Continuing our “Gravity Series” at Free of Gravity, where we’re delving into some of the most common (and most powerful) types of Gravity that keep us from escaping our comfort zones and achieving our heroic potential.
My favorite Starbucks is a hopping place this morning. All of my favorite seats were occupied when I first walked in—even the left-side seats of the long table. So I’m stuck with a right-side-long-table seat, with my back to the room (which I hate). And I found it difficult to concentrate… and continued to look for others to move from one of my favorites so I could reclaim it for my own…
I didn’t have to wait long, thankfully, for one of the folks on the other side to leave, so I’m now in my 5th favorite spot, and getting down to business.
Why is this important? The specifics aren’t, particularly, but the reasons… those are interesting. I notice that bit of discomfort I’m feeling when I’m not in a preferred location, which threatens to keep me from being at my best. And I hear the voice inside my head saying, “If I don’t have my favorite spot, I’ll not get any productive writing done today.”
Which is crap. An excuse. A hedge. Resistance. GRAVITY.
I can get productive writing done anywhere. It doesn’t need to be with a coffee, in a particular seat, in a place with just the right amount of ambient noise. Okay, so that structure HELPS me, but it doesn’t mean that I MUST have it in order to complete my work.
I just find it interesting how quickly humans adopt patterns of behavior. Routines we form that, when disrupted, throw us off.
Have you ever been to a seminar or conference or course or similar event? Assuming your seats weren’t assigned, chances are you staked out a particular seat when you first walked in. And chances are, after break, you came back to the same seat… and so did everyone else in there.
After lunch? Same thing. Even if you met new friends on lunch, and wanted to sit with them for the afternoon, one of you sat with the other, because one of you sat in the same seat as before lunch…
Watch this behavior the next time you attend an event, or church, or class, or a meeting. How often do the same people sit in the same locations? More often than you think…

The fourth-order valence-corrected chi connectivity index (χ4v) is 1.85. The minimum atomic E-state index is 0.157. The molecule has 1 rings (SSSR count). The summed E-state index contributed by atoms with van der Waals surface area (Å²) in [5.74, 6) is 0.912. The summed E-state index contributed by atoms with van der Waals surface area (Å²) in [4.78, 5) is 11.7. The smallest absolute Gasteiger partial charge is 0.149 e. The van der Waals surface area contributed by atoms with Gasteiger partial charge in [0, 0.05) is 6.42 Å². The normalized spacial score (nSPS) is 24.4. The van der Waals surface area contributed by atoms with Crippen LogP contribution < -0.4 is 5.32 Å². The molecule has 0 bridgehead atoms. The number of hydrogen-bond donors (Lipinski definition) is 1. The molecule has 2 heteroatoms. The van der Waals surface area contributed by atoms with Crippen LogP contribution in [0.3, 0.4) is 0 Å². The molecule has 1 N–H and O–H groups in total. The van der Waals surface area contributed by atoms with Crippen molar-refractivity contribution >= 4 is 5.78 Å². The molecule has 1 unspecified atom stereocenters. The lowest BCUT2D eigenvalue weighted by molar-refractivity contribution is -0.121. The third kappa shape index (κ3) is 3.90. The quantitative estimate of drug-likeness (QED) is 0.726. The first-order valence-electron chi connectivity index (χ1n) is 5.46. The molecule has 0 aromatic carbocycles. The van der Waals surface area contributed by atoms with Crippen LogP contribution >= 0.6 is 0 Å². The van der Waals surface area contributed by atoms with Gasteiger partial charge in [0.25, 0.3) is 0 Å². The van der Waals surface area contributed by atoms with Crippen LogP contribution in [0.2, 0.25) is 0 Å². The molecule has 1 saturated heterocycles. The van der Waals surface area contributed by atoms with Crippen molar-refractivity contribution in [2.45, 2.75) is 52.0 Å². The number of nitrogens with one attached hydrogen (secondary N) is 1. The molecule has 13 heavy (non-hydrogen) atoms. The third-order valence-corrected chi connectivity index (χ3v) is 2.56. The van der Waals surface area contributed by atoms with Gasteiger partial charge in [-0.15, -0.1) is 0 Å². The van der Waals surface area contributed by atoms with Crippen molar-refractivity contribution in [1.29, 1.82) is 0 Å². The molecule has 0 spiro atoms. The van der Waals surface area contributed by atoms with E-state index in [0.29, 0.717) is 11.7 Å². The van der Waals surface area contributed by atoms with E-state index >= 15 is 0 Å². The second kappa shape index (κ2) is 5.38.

There are varying theories as to why this phenomenon occurs:
- It’s learned behavior: We were assigned seats in grade school (for ease of the teacher learning student names) and the practice continued into our adult lives, even when we had the option to pick any place to sit.
- It’s evolutionary behavior: back in our hunter-gatherer days, we learned to repeat patterns of behavior that were safe and effective, because they minimized our risk of injury or death, and maximized our safety and productivity. A favorite camp might provide a safe and plentiful source of water and food. A favorite cave might serve as a “tested” protection from wild animals.
- It’s territorial behavior: tied to the evolutionary model, we learned to protect those favorite territories from the encroachment of animals or other humans who’d use (and potentially use up) resources we count on for survival.
Though I gravitate to the evolutionary explanations for most things (recovering Anthropology major), I can see any of these explanations having merit.
At the heart of all of them is the same core idea: increasing safety and efficacy, and reducing risk and threat. Whether we learned the behaviors, or they come hard-wired because of tens of thousands of years of human experience, this idea is a part of us.
The challenge for us modern humans, though—as with most of our evolutionary, hard-wired experience—is that our systems are “overclocked” for the modern age. Our ancestors from hunter-gatherer days faced threats to life and limb. Today most of us rarely do. Our biggest threats are to reputation, or relationships, or feelings… or established patterns of behavior…
Yet our bodies still react to these modern threats with the same intensity as when our forebears were being chased by a sabretooth cat…
And hence sometimes our behavioral responses are also an overreaction to the incoming stimuli. I acknowledge that I feel a twinge of possessiveness, of territoriality, when someone is sitting at “my” table. And then I go and sit at whichever favorite spot is open. Threat averted, and a measure of comfort reestablished—in my new “territory.”
And then I get to work.
Whether it’s personal territory, or other comfort zones we erect to reduce threat and increase productivity, we all have the ability to notice those patterns of behavior, and to change them when they don’t serve us.
So next time you’re taking a class, or attending services, or sitting in a coffee shop, try out a different seat than you normally would. And after each break, switch up your seat to a different one. Take the opportunity to see what this change in physical location does for your perspective on the room and the people. Observe what the physical move does for your thoughts and feelings. You might even use it as an opportunity to meet someone new.
And if you absolutely hate your new spot, you can always move somewhere else. (And declare your territory experiment complete!)
What territorial behaviors do you find yourself repeating for comfort, and in what situations? What other regular behaviors do you rely on to increase your comfort when under stress? Which ones serve you, and which do not? Share in the comments!
If you’d like additional resources and encouragement to help you overcome the manifestations of Gravity in your own life, and become your most heroic self, be sure to subscribe by entering your email in the box in the sidebar to your right. You’ll get your own copy of the Be Your Own Hero manifesto, updates from the blog, and other subscriber-only tools and goodies.
[photo courtesy of Gordon Ednie (cc)]